Reefing a Mainsail on a Catamaran
In this episode, we’re going to be looking at reefing and why you use your reefing lines, how the single line reefing on a Lagoon 42 is run and the processes involved with lowering the sail to reduce your sail area when the wind strength builds.
Why to reef?
The reason we reef on a catamaran like this is to reduce the stresses and strains on the rig. As the wind builds the pressure in the shrouds and the forestay and the whole structure of the boat is increased, so we decrease the sail area using something called single line slab reefing on the Lagoon 42 which reduces the windage on the rig and also reduces the tension in the shrouds the lines or your running gear, allowing you to safely navigate in high wind strengths.
When to put a reef in?
Each boat is different and it’s important that you look in the manual of your boat for the wind ratings per reef. Go to the manual and look for the first reef, X amount of wind is my cutoff and so-and-so all the way up to reef three.
Understanding single line slab reefing
There are three points attaching a mainsail to a boat.
- The head at the very top where the main halyard is used to lift and lower the mainsail.
- The tack at the front
- The clew at the back of the foot of the sail
- Head to wind or close to wind – You need to make sure that you take as much pressure or as much wind out of the sails as possible. Whether this is going head to wind or whether this is going close to the wind, still sailing maybe on the jib and easing the boom right out, this will reduce the pressure in the main because the main will not fall down if it has tension and wind in it. So position the boat in a way where the main is loose, not flat, not flogging too hard because that can damage the sail, just loose with not too much wind in it.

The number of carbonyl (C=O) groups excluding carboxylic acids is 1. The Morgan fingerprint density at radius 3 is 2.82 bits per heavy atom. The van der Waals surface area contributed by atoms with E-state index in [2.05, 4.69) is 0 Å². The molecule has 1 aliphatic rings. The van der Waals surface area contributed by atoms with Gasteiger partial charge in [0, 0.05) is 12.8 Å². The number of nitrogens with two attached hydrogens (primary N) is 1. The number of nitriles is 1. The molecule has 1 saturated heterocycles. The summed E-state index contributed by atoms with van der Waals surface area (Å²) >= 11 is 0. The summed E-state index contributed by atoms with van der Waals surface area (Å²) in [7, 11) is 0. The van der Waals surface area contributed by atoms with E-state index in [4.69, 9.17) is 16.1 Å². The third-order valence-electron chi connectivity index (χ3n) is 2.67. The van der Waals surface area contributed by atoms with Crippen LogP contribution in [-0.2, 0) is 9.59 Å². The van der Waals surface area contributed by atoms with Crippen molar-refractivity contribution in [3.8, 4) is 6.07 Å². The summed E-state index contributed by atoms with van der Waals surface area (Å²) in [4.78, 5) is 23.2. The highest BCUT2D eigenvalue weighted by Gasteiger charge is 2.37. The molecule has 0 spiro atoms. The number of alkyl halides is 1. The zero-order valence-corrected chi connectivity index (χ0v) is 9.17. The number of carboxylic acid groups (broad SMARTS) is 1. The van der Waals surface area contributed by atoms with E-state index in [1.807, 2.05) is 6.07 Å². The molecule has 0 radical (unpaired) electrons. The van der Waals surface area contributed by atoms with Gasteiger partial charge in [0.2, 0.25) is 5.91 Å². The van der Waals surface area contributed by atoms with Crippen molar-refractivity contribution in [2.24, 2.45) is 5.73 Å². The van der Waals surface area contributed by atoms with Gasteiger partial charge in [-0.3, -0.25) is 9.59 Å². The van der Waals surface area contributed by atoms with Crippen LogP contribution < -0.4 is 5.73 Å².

- Make sure there are no knots in the main halyard
- Ease off the main sheet – so the boom is nice and loose, so if we do get a gust of wind from the side the main just moves with it
- Mark your main halyard – This will help you know where to let down your sail. We recommend using whipping twine
Putting in a reef
- Lowering the main halyard – Either look at the sail which will tell you when to stop or look for the mark prepared earlier on the main halyard. Once in the right position, pop it back on the winch.
- Pull-on the correct reefing line. This might be quite easy at first because there should be lots of slack because the main has come down but as it gets tighter, put it into a winch and just pull it down nice and tight, to pull the tack and on the clew down close to the boom.
What the correct set up looks like…
- Back of the sail – the reefing line has gotten really tight and the black eye which was previously two meters further up the sail is now down and it’s just off the boom. If you come too far down, you’ll get the eye touching on the boom, which may damage the boom or the eye itself. In this position, it is being pulled down to the boom and also backward acting in a way as your outhaul.
- Front of the mainsail – You should see the black eye, which was previously about two meters further up. You should see the reefing line, which comes out of the boom up to the eye and then down to the spectacle in the rig. In this configuration, it’s pulling the sail down and forward. (Important in this position to minimize chafing. If the eye comes too low, the angle on this line in relation to this spectacle will be too sharp and might chafe).
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